Tom Lwanga: Continental success of clubs was down to formidable league
Posted Saturday, February 8 2014 at 02:00
The Ugandan football legend says the fallen standards today have sunk so low just about anyone can now walk into the national team today.
If your reverie is to one day meet a footballer that is neat both on the outer self and upstairs, you might want a date with former KCC and Uganda Cranes defender Tom Lwanga to enthuse about the good old footballing days.
He is so particular that if you used the same untidy road to the same destination, his rather conservative BMW saloon car will still be cleaner than yours.
Trust Lwanga to be at KCCA Stadium, Lugogo just in time for our 3pm chat, clad in a blue and white stripped polo shirt, a pair of tidy blue jeans and a clean brace of blue canvas shoes.
“Growing up we were taught that time is everything,” he tells me as we stroll to the stands of his beloved KCC, “And it comes with discipline.” When he starts talking KCC, Uganda Cranes and football, it is hard to stop him.
From their days in the 70s when Uganda were a fixture at the Africa Cup of Nations (Afcon), through the 80s when his club never troubled making the quarterfinals in the Caf Champions League to today when Cranes cannot buy an appearance on the continent and our clubs can only make preliminaries, let alone the first round.
Here we discuss KCC (now KCCA FC after rebranding from the Authority) as the Yellow brigade prepare to take on Sudanese champions El Merrick in the Caf Champions League this month, the same time Sports Club Victoria University (SCVU) will be facing DRC’s Don Bosco in the Confederations Cup.
Lwanga, who was at the heart of defence alongside Jimmy Kirunda as Uganda’s 1978 fairytale saw Cranes lose the final 2-0 to hosts Ghana in the Nations Cup, was also part of the KCC team that made the quarterfinals of the Caf Champions League the same year, and four years later.
The 56-year-old also helped KCC to the last eight of the Caf Confederations Cup – then called the Caf Cup Winners Cup - in 1985, before leading the club to the same cup’s semifinals as a coach in 1997.
But that is about the last time they really had a good outing in the CL, with their next appearance in the competition ending in the first round a year later, although they did make the round of 16 in the Confederations Cup under the tutelage of coach George Nsimbe in 2009.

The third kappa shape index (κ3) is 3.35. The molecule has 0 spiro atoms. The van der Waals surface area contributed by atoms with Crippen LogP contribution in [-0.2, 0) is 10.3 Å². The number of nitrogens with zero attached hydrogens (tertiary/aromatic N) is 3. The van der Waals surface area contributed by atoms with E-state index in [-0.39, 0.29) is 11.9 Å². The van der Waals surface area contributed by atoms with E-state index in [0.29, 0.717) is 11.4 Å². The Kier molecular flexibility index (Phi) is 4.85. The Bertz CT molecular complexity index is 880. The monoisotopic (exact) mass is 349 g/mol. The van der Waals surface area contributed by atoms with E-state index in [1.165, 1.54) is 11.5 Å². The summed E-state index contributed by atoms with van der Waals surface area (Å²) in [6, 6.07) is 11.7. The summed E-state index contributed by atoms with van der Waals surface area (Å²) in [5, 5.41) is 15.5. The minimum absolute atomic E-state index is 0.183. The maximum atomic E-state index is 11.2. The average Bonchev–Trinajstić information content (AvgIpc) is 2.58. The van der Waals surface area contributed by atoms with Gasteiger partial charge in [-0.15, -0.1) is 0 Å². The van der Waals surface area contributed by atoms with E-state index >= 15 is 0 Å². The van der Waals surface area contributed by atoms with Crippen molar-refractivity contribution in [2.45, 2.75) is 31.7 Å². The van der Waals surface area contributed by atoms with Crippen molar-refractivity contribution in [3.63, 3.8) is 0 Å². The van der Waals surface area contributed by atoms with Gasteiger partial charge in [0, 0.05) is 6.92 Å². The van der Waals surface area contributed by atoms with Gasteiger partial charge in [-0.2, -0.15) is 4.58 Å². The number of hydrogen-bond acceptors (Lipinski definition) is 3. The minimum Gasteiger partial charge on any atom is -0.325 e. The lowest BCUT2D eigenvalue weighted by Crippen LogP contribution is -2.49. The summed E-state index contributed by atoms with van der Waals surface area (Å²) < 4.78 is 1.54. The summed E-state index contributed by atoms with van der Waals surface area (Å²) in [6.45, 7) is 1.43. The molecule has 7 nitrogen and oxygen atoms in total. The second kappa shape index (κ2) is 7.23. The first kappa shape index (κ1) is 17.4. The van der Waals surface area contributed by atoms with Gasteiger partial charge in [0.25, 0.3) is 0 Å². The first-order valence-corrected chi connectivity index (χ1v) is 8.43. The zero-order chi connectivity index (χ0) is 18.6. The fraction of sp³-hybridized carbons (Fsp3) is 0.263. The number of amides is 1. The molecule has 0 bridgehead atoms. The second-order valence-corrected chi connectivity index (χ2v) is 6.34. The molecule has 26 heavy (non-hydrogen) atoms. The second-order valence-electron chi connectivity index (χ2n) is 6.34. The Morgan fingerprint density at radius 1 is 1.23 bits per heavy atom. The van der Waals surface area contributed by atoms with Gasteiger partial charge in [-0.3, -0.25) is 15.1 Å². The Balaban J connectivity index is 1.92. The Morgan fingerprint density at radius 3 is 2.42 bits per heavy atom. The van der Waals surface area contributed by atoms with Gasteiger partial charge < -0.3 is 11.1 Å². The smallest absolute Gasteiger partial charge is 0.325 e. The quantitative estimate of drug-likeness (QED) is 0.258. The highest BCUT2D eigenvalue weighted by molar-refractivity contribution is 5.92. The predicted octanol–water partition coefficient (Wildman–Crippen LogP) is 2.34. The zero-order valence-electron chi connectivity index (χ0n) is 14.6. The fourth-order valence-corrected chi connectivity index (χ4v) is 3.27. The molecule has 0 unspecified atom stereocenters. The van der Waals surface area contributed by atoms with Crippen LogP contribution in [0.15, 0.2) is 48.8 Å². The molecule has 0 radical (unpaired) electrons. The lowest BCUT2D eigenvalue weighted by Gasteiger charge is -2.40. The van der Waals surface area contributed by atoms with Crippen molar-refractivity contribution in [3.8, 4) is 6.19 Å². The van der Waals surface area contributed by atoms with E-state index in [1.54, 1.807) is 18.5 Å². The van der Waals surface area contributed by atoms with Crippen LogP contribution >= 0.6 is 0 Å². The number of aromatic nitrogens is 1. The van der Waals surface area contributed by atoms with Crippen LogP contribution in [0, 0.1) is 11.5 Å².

However, our clubs have flattered to deceive on the continent since the ‘90s, preliminaries and first rounds the more regular races. Did KCC, and SC Villa that made the Caf Cup quarters (1984), finals (1994), Champions League finals (1991), quarters (1983 & 1993); Express that made the semifinals of the CL in 1995 and Simba – CL finalists in 1972 (both are a shadow of their former selves) prepare any different from today?
Or did Uganda have a magic wand they held onto when they qualified five times for Nations Cup between independence and 1978?
“Not really,” explains Lwanga, “Because…, even when people talk of ’78 when we went all the way to the finals, we didn’t really prepare any differently. But because of the toughness of the league then, the competition to get into the national team, that gave us the edge.
“Secondly, those days, during our training you would think that it was a real match. Because there were so many people watching, when we were training it would be very, very serious. “The talk in town would be ‘Ekiri E Lugogo’” meaning ‘you have to be at Lugogo to see for yourself. But what has changed, really? Today you may not fill a stadium for a club game even if you paid people to enter.
The Amin factor
“First of all I would say now we have two Ugandas,” says Lwanga, “The first Uganda then - that is the time of Amin (Idi, the former President), is quite different from the Uganda today. Although make no mistake, Amin loved sports so much.
“Those days there was no politicking in football. The only politics was football. And of course, politics not in the sense of opposing government, or pro government, but politics in the sense that football became a party.
“At KCC, the club was our party… the die-hard Yellow. Then you go to Express, the Reds… they used to call themselves the Red Devils (as England’s Manchester United), then of course there was the Coffees, then of course the Villas came in.”
Lwanga added: “Then we had Nsambya. Nsambya was mainly based on religion – Catholicism, and we had these company teams – Tobacco, Lint… you know… so that was the politics then.